Is there more medieval furniture in Cologne? Yes, there is! So the pictorial story of the medieval furniture continues from the previous two posts ... and ends here with two early renaissance pieces of furniture from Italy.
This payment/administrative work table originates from the lower Rhine area and dates around 1500. The table is supposed to come from the Cloister Kamp near Moers, Germany. This type of medieval furniture evolved in the late middle ages as a combination of a chest and a table, and was used for money storage and payment counter. The table-top is made of two layers which are movable. When opened, they reveal a small removable chest with eight drawers. The front of the table has a panel-door with an iron lock. The table is made of oak and measures 86 x 118 x 64.5 cm.
The front of the table shows two locks. The upper large one is for the sliding table top, and the lower small one for the carved panel-door.
The top of the table is reinforced by iron bands.
This small rectangular cupboard is made from oak and originates from the Rhine area around Julich and Aldenhoven. The cupboard has two doors with iron hinges and simple locking systems for a padlock. On the top of the cupboard is a hole, now covered with an iron plate, suggesting that once a turnable lectern used to be here. The cupboard dates from around 1500 and measures 119 x 81 x 61 cm.
The panels of the top and bottom of the cupboard are differently decorated. the upper show the X-motiv,
while the lower panels are carved linenfold.
This large two-doored armoire dates from the first half of the 16th century and is made from oak. The panels are decorated in linenfold. The lock of the armoire is behind the doors, only a small keyhole can be seen. This type of decorated armoire was primarily made in Flanders during the 15th century, but continued to be popular in the 16th century. Sizes of the armoire are 170 x 185 x 62 cm.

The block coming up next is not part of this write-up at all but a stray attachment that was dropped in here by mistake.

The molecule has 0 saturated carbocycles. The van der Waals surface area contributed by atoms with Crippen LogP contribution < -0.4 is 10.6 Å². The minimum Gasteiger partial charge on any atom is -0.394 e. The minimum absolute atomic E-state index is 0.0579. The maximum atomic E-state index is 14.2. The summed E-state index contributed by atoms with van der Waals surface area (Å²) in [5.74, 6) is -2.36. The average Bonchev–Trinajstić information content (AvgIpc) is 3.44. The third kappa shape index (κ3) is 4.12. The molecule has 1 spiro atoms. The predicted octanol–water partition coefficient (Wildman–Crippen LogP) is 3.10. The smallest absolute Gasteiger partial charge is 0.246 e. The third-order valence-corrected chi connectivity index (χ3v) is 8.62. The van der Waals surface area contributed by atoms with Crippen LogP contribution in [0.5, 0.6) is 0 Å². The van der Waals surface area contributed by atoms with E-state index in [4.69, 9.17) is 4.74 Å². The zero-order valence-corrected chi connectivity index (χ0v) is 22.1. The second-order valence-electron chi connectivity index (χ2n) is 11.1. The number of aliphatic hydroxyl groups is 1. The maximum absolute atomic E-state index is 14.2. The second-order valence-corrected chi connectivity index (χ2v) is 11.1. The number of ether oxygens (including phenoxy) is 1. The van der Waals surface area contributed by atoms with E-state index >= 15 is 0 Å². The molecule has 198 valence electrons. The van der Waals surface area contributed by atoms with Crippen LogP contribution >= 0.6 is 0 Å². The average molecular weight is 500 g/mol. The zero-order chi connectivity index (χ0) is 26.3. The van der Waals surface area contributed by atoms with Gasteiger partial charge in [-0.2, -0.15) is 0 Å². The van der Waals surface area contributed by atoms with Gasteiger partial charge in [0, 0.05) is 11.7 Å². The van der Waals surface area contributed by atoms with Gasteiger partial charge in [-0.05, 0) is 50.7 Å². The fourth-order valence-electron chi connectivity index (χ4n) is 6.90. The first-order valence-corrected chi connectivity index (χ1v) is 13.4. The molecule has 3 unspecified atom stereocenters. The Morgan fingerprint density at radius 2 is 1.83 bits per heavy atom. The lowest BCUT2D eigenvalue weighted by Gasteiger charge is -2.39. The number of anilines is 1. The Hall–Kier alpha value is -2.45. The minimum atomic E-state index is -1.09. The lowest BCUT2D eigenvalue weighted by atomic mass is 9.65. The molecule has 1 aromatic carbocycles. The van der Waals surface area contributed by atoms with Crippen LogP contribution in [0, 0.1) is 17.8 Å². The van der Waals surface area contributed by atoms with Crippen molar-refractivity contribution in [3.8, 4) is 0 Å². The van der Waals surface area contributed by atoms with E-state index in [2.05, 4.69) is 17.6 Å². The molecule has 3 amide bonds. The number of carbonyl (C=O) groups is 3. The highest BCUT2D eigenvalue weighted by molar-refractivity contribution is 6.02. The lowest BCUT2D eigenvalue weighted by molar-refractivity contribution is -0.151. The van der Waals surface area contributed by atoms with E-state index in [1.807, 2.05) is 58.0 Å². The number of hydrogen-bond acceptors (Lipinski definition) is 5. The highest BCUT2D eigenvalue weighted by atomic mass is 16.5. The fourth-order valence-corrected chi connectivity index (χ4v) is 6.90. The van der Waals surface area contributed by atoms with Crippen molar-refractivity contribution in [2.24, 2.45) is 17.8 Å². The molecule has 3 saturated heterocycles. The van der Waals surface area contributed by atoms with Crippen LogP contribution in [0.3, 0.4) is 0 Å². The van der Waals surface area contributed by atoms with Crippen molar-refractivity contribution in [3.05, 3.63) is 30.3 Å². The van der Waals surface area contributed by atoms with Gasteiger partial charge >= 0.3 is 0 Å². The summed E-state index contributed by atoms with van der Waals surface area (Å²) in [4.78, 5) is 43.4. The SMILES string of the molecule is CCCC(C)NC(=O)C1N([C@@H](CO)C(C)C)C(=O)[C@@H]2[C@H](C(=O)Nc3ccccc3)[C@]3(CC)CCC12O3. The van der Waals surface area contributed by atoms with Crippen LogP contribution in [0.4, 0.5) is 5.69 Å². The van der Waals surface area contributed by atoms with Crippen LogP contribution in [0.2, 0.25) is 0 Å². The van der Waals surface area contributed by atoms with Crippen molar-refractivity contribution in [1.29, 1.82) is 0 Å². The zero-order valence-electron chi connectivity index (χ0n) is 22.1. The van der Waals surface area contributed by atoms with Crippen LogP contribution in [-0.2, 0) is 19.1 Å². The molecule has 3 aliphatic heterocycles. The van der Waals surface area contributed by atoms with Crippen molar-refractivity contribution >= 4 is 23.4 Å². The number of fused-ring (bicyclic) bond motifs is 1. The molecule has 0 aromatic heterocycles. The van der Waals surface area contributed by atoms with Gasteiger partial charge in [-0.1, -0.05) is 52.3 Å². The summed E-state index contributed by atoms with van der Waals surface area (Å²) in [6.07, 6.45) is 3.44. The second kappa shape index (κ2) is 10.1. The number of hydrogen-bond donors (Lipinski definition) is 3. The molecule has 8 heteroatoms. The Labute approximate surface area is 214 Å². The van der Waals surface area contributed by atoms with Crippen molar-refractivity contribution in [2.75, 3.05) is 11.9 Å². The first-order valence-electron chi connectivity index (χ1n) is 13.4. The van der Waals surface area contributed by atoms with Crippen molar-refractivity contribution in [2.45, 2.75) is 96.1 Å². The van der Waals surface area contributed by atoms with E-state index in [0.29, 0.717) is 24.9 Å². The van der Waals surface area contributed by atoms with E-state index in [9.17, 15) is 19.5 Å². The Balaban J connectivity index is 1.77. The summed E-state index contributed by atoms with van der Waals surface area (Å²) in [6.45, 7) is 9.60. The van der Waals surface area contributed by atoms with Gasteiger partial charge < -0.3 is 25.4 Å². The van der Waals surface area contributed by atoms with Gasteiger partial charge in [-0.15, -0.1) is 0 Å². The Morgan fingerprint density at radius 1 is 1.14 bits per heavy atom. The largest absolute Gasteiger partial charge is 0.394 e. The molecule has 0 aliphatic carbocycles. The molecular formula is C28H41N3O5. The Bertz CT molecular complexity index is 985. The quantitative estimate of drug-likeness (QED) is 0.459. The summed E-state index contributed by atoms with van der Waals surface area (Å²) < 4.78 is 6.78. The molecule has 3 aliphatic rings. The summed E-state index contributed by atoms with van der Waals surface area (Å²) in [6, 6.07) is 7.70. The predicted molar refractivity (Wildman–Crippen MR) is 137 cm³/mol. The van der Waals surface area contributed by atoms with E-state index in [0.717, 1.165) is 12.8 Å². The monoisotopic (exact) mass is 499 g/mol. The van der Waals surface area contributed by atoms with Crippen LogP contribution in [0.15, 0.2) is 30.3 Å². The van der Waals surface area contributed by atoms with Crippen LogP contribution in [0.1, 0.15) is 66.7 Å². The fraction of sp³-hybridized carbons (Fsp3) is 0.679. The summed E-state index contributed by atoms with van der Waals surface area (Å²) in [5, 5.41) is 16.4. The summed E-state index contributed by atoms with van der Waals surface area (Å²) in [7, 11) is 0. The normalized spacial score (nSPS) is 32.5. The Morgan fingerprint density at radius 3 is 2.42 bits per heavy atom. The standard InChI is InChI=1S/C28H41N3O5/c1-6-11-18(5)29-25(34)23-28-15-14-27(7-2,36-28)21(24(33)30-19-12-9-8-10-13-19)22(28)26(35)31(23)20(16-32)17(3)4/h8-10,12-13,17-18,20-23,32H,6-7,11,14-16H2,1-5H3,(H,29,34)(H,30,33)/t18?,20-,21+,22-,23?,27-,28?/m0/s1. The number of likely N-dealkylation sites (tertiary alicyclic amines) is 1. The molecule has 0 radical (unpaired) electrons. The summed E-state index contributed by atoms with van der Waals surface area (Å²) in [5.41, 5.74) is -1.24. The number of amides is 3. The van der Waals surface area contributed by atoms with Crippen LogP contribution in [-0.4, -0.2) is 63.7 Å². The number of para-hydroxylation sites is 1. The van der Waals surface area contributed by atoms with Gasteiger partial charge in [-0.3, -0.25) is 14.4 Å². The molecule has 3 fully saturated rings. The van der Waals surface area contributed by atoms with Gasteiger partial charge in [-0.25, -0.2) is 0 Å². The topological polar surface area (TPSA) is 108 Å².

This small armoire dates from 1548 and originated from Dortmund, Germany. The construction of the armoire is old-fashioned for this date, however the 'crone' of the armoire has a more up-to-date style. All parts were made from the same oak tree, and dendrochronological testing also dates the armoire from around 1545. The armoire measures 157 x 74 x 50,5 cm.
The upper door has a carved relief of two angels wearing long dresses, in which also the date 1548 is carved..
Left and right of the door are two carved names of the former owners 'Beleke' and 'Berswort'. The crone is carved with a medallion of Maria and child, flanked by two medaillions with heraldic arms.
This Italian chest or cassone dates from 1495 and originates from Florence. The style of the chest is renaissance. The body of the chest is made of poplar and the carved sides are of walnut. The cassone is decorated with geometric intarsia made from maple, ebony and black-painted wood from a fruit tree. Some parts of the chest are veneered with walnut. Also the inside of the chest is decorated with intarsia. The sizes if the chest are 88.5 x 195 x 71 cm.
The side of the cassone with the walnut carving.
This chair has escaped the catalogue of the MAKK - I could not find it in the book and have only my own notes. It is an sgabello from northern Italy, dating from the first half of the 16th century. It is made from walnut. The sizes are unknown to me, but a similar sgabello, which is described in the catalogue measures 105 x 31 x 42 cm with a seating height of 56 cm.
The seat of the sgabello is eight-sided and has some small diamond intarsia.
This photo shows the construction of the leg boards of the sgabello. Two rails at different levels support the two leg boards.
Just beneath the seating there are small boards at the sides.